A new way to travel around D.C. is expected to roll into Southwest D.C. in the next few months.
On Thursday, Mayor Muriel Bowser announced that the Southwest waterfront will become the first Mobility Innovation District, an area dedicated to equitable access to transportation.
Mayor Bowser, the Office of the Deputy Mayor for Planning and Development and the Southwest Business Innovation District are working to transform how residents get around the city.
Along with new developments bridging The Wharf and Buzzard’s Point near the Jefferson Memorial, a new all-electric bus system will connect the area with the National Mall.
At her announcement, Mayor Bowser said, “Through the activation of our beautiful waterfront, we have brought more jobs, opportunities, retail, restaurants, and entertainment to Southwest DC. In turn, that means more people coming to and through the community.”
Southwest BID received a $3 million grant from DMPED to fund the new Circuit transit system and support a call for innovation that seeks to invite tech innovators to create new solutions for sustainable and equitable transportation throughout the capital.
Circuit was the first winner of the calls for innovation and the buses are expected to start running early next year.
The company runs all-electric shuttles in major cities across the country like San Diego and Palm Beach.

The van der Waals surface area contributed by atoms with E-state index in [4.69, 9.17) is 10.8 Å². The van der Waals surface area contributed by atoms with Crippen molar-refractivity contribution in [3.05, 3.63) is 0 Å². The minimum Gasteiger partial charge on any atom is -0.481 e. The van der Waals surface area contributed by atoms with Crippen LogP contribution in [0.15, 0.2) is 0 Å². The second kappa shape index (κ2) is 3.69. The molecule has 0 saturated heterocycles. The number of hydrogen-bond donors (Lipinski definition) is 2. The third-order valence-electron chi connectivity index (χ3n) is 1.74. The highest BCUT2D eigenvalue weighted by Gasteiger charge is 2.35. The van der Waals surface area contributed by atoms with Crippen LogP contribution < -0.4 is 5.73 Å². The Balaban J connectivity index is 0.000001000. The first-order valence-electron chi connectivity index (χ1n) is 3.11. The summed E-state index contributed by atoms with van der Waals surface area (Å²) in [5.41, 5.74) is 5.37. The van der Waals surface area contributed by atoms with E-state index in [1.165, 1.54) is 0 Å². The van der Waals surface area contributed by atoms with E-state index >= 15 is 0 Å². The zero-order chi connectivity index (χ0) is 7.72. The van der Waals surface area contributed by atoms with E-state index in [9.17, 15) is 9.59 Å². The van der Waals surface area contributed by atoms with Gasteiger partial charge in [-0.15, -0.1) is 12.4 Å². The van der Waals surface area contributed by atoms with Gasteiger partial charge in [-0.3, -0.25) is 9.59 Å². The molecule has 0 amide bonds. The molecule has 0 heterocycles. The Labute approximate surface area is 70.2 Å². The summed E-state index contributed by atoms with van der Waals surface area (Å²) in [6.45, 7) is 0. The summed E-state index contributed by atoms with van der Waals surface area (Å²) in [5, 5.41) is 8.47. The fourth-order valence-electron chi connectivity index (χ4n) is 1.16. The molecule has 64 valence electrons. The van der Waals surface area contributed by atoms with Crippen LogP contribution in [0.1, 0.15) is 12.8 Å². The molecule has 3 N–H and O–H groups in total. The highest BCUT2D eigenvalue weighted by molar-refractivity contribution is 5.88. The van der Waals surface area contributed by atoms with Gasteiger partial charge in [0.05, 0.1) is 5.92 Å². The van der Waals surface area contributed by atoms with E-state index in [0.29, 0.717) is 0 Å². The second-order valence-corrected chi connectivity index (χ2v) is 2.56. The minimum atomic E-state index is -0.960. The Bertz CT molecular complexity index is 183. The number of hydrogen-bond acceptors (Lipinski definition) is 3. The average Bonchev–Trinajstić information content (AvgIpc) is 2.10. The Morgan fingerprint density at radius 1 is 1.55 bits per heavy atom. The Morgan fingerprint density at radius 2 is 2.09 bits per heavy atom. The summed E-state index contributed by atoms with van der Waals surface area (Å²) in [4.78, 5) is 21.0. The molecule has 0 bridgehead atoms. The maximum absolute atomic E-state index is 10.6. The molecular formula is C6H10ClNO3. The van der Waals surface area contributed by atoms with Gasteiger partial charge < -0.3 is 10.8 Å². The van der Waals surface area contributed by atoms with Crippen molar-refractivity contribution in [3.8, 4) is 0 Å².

DMPED said the bus route will run northbound on Independence Avenue and southbound on Q Street SW, with service to 15th Street SW and South Capitol Street from east to west.
Lexie Albe is the managing director of the Southwest BID. She said that Southwest is in a unique position to solve transportation issues as new job and recreational opportunities come to the Capital Waterfront.
To Albe, equitable access to mobility means that all residents can enjoy everything the area has to offer, regardless of status or ability.
“You have one of the largest concentrations of public housing in the entire city, here in Southwest,” she said. “And so there are folks with different types of needs down here and accessibility challenges, both for economic accessibility of jobs, accessing health care, accessing grocery stores, and you know, fresh fruits and vegetables, things like that.”
D.C. was ranked the fourth most walkable city in a 2018 study from the George Washington University School of Business, but residents still struggle with slow Metro rail and bus commutes.
Deputy Mayor John Falcicchio said that one in four adults across the country do not have access to reliable transportation.
“The solutions we uncover will help create a more equitable city and create models that can be replicated nationally, so every Washingtonian and American can access opportunities and make the most of their fair shot,” he said in a press release on Thursday.
The multi-year project also seeks to create a new payment method for D.C. public transit through a universal mobility wallet.
Albe said that rather than having several apps for buses and trains, the mobility wallet will let D.C. residents access all forms of public transportation through one app or one card.
The MID hopes to bring more electric vehicles and charging stations to the neighborhood through their calls for innovation and change the way people experience the capital city.